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Courses / Modules / HIST1168 The Roman Army in Britain: life on the northern frontier

The Roman Army in Britain: life on the northern frontier

When you'll study it
Semester 2
CATS points
ECTS points
Level 4
Module lead
Louise Revell
Academic year

Module overview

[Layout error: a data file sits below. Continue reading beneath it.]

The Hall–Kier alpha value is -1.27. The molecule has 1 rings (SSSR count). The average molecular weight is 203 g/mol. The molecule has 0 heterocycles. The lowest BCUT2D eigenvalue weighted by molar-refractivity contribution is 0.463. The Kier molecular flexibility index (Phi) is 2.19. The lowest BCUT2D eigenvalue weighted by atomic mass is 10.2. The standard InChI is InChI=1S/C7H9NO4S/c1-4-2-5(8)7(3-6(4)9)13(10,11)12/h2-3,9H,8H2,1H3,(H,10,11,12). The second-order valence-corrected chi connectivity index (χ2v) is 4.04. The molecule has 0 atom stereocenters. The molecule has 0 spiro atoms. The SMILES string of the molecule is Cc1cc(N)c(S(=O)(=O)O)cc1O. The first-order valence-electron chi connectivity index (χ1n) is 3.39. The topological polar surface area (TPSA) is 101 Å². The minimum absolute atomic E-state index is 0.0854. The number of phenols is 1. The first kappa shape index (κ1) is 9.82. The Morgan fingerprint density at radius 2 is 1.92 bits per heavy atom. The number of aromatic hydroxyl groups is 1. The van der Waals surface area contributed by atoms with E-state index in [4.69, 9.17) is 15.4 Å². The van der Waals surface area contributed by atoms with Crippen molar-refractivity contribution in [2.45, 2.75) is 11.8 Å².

In this module, you will examine one of the greatest armies in European history. The Roman army has long excited interest, whether out of an interest in the past, or as a model for more recent military powers. The far-flung province of Britain hosted the largest contingent of Roman military units of any province, with 3-4 citizen legions and up to 50 non-citizen auxiliary units. From the end of the first century AD, conquest ceased, and a frontier was established in the north of England, at first an informal frontier and then the fixed frontier of Hadrian’s Wall. This area has been one of the most important sources of evidence for the Roman army, both textual and material, in particular, the fort of Vindolanda and the Vindolanda Tablets, a unique repository of written evidence from letters to daily manpower reports. What do we know about life on this frontier? Where were the soldiers from? What were their daily routines? How was such a large force supplied? Who else formed part of the military community? Addressing these and other questions, you will study the Vindolanda Tablets and other evidence to reconstruct the lives of this fascinating community.